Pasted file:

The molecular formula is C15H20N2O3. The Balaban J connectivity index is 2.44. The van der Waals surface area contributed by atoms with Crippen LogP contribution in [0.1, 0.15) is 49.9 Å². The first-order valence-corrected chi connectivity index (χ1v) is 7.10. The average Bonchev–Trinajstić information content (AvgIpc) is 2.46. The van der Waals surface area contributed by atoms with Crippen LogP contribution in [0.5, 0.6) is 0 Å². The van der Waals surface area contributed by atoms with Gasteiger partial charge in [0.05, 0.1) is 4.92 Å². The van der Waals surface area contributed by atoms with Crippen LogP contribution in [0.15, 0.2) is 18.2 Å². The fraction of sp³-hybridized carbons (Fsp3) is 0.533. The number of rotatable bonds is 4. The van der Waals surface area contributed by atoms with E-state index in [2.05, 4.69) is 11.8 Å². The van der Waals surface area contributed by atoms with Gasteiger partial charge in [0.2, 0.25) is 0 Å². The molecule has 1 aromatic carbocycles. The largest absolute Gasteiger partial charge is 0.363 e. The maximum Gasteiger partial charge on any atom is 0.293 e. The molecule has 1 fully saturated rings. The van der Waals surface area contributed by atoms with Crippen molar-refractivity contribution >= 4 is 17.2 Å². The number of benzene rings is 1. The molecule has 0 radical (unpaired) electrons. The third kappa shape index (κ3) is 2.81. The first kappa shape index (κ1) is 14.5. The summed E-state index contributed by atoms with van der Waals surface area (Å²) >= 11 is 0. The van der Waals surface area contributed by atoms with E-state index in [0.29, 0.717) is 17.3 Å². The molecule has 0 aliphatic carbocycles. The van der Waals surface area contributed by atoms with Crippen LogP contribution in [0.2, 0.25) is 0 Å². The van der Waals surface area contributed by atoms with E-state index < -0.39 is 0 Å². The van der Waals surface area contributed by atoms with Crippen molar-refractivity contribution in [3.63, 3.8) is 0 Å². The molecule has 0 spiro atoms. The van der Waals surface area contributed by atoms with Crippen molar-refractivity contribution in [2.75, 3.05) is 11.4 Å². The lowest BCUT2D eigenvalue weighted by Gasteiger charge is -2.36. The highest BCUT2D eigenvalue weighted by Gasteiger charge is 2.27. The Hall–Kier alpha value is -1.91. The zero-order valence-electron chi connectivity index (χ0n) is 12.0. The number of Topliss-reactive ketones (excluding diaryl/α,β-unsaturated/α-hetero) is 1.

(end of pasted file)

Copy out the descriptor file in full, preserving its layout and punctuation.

The molecular formula is C15H20N2O3. The Balaban J connectivity index is 2.44. The van der Waals surface area contributed by atoms with Crippen LogP contribution in [0.1, 0.15) is 49.9 Å². The first-order valence-corrected chi connectivity index (χ1v) is 7.10. The average Bonchev–Trinajstić information content (AvgIpc) is 2.46. The van der Waals surface area contributed by atoms with Crippen LogP contribution in [0.5, 0.6) is 0 Å². The van der Waals surface area contributed by atoms with Gasteiger partial charge in [0.05, 0.1) is 4.92 Å². The van der Waals surface area contributed by atoms with Crippen LogP contribution in [0.15, 0.2) is 18.2 Å². The fraction of sp³-hybridized carbons (Fsp3) is 0.533. The number of rotatable bonds is 4. The van der Waals surface area contributed by atoms with E-state index in [2.05, 4.69) is 11.8 Å². The van der Waals surface area contributed by atoms with Gasteiger partial charge in [0.2, 0.25) is 0 Å². The molecule has 1 aromatic carbocycles. The largest absolute Gasteiger partial charge is 0.363 e. The maximum Gasteiger partial charge on any atom is 0.293 e. The molecule has 1 fully saturated rings. The van der Waals surface area contributed by atoms with Crippen molar-refractivity contribution >= 4 is 17.2 Å². The number of benzene rings is 1. The molecule has 0 radical (unpaired) electrons. The third kappa shape index (κ3) is 2.81. The first kappa shape index (κ1) is 14.5. The summed E-state index contributed by atoms with van der Waals surface area (Å²) >= 11 is 0. The van der Waals surface area contributed by atoms with E-state index in [0.29, 0.717) is 17.3 Å². The molecule has 0 aliphatic carbocycles. The van der Waals surface area contributed by atoms with Crippen LogP contribution in [0.2, 0.25) is 0 Å². The van der Waals surface area contributed by atoms with E-state index < -0.39 is 0 Å². The van der Waals surface area contributed by atoms with Crippen molar-refractivity contribution in [3.63, 3.8) is 0 Å². The molecule has 0 spiro atoms. The van der Waals surface area contributed by atoms with Crippen molar-refractivity contribution in [2.75, 3.05) is 11.4 Å². The lowest BCUT2D eigenvalue weighted by Gasteiger charge is -2.36. The highest BCUT2D eigenvalue weighted by Gasteiger charge is 2.27. The Hall–Kier alpha value is -1.91. The zero-order valence-electron chi connectivity index (χ0n) is 12.0. The number of Topliss-reactive ketones (excluding diaryl/α,β-unsaturated/α-hetero) is 1.